How to Prepare For an Open-Book Exam

Open bookLaw school exam tutor extraordinaire Lee Faller Burgess of Amicus Tutoring is back with advice on preparing for an open-book law school exam. If you missed her post on preparing for a closed-book exam, check it out, too.

The Open-Book Test: A Primer

More and more law schools are offering the open-book exam. What does that typically mean?

There are various different versions — here are a few:

  • You are allowed to bring in your own notes and outlines.
  • You are allowed to bring in your own notes, outlines, and textbooks.
  • You are allowed to bring in your own notes, outlines, textbooks, and supplements.
  • You are allowed to bring in a one-page sheet with notes on it.

So basically depending on what form the exam is given, you are allowed to use some sort of reference material.

Sweet! Smooth Sailing. Right?

If you have one of these tests, you are likely thinking right now, “Yes! I don’t have to memorize all this material!”

Sorry, friend — you are wrong. And here is why.

On an open-book test — all the students have the law in front of them. How do you differentiate yourself?

How Can You Stand Out on an Open-Book Exam?

You’ve got several ways to stand out from the crowd on an open-book exam:

  • You must understand the rules better than the person sitting next to you. That means you have studied them and know how they apply. Make sure you are applying the correct law to the fact pattern.
  • You must know the attack plans and the best way to approach a given answer. Your answer should be clearly organized and written with confidence.
  • You must analyze better! If you didn’t spend weeks memorizing material, your professor is going to expect you to be able to make excellent arguments — because you spent all that study time practicing the application of the law. Right? Right.
  • You must work faster than the other students. And the best way to save time is — wait for it! — to not use your reference materials.

That’s right, my friends, the key to success on an open-book test is to not need to reference your notes. That is because you know the material so well, it is in your head!

Think of how long it takes to flip through an outline (I don’t care how many tabs you have). More time than it does to pull the rule out of your head.

Don’t waste time looking for material. Spend the time writing an “A” answer instead!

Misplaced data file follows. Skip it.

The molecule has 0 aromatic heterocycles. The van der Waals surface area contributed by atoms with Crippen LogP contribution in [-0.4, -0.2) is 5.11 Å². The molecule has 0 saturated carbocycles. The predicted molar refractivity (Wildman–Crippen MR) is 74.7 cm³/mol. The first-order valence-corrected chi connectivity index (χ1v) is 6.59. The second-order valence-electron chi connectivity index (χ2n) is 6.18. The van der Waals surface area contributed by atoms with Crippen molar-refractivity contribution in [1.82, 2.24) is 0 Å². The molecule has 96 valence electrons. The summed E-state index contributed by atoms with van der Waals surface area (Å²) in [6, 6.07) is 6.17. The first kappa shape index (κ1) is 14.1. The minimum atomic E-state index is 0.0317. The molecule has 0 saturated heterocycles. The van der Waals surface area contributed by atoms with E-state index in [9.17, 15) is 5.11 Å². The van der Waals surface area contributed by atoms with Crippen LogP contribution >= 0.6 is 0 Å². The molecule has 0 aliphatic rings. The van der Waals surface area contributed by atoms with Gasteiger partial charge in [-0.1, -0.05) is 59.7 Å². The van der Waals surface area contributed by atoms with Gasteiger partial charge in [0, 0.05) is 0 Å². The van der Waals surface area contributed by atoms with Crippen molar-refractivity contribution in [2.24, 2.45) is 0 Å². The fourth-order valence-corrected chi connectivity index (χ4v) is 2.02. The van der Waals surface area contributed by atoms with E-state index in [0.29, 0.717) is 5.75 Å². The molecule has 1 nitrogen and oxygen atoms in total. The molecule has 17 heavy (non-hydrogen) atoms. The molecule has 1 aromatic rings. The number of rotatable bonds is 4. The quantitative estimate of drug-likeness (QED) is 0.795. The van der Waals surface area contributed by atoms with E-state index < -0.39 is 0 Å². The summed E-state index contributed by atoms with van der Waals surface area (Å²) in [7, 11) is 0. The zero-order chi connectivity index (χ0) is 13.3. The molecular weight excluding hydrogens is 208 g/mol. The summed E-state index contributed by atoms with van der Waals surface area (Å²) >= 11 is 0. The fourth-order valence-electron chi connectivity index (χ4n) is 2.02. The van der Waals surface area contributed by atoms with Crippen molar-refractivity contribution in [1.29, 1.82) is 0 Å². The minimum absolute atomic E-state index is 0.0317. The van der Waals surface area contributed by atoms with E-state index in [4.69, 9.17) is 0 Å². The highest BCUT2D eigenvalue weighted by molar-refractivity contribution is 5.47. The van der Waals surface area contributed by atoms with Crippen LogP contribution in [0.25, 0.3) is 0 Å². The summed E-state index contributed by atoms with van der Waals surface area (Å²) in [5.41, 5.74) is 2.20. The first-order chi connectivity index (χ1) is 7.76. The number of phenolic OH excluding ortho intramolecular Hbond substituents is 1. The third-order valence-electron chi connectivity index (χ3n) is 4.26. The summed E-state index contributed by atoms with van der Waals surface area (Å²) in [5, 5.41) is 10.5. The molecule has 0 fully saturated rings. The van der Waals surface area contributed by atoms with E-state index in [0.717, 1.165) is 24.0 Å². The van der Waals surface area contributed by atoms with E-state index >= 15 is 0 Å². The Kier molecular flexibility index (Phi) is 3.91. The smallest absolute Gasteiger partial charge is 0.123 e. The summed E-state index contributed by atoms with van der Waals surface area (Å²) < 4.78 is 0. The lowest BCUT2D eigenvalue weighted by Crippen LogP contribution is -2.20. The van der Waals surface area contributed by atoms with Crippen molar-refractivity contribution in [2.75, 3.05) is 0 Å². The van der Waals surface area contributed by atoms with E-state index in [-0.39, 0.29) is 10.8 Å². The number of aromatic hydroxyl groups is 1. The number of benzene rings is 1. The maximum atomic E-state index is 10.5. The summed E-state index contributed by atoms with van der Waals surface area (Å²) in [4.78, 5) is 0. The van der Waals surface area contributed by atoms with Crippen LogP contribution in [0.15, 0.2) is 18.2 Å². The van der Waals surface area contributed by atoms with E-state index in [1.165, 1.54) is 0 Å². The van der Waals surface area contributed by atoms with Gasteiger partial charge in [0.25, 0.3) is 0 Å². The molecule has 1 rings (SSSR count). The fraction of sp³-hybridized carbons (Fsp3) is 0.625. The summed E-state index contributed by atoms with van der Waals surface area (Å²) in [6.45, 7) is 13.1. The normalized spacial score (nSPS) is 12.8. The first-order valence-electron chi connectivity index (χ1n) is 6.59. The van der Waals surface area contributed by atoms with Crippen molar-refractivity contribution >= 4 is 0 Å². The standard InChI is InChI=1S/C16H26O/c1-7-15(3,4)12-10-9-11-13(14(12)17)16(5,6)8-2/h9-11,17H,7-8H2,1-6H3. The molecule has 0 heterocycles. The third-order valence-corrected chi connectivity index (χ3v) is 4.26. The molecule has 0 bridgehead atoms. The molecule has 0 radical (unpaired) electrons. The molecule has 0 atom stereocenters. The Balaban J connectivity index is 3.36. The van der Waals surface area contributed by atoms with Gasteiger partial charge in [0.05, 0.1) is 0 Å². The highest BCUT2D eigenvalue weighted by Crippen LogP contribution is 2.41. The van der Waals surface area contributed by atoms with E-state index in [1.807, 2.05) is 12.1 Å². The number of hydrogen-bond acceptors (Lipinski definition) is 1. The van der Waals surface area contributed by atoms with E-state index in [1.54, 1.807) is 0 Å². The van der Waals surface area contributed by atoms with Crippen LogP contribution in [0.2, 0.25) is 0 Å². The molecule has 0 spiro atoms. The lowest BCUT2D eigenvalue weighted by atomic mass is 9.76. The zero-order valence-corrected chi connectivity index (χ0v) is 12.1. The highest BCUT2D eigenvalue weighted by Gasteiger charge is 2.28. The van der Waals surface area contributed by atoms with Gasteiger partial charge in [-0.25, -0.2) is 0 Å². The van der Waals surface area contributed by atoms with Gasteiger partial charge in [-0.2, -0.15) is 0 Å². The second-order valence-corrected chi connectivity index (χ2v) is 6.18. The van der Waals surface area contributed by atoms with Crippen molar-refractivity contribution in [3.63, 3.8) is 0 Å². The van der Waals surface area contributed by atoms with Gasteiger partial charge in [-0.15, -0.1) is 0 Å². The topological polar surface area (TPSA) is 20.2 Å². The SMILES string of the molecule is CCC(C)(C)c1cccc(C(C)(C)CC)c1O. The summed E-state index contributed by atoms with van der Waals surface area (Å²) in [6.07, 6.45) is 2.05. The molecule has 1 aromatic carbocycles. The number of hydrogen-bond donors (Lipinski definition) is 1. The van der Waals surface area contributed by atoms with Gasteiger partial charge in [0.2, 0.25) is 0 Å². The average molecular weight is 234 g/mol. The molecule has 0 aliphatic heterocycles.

Even if you don’t memorize everything, aim to limit reference material.

For an open-book exam I used to take in two sheets of paper that had attack plans and notes on them and that opened like a “book” in my binder. No flipping. Just referencing. It made me feel more confident when I was writing my answer, but I didn’t waste any time flipping through the outline.

(Note from Alison: Great tip! Having everything visible at once can remind you of things you might be overlooking and serves as a great subconscious check.)

Are Open-Book and Closed-Book Exams Really That Different?

So, you might still be asking yourself, “What is the difference between an open-book and a closed-book exam?” The answer is — not much.

You need to KNOW the material to the best of your ability for either type of exam.

  • You need to know it so well that you don’t need to look at references.
  • You need to have practiced so much that you can consistently produce an outstanding analysis.

This is the same advice I give for a closed-book test.

Don’t let the promise of an open-book exam make you feel like the exam will be easy!

It is just as hard as any other exam (sometimes even harder!).

Prepare for it with the right mindset and you will do just fine.

— – —

Thanks, Lee!

If you’d like to learn more about Lee and get some of her general exam taking advice, check out the interview we did a while back: Nervous About 1L Exams? Get Advice from a Rock Star Tutor or take a look at Myths About Law School Exams. She’s also weighed in on what to do if you fail the bar exam.

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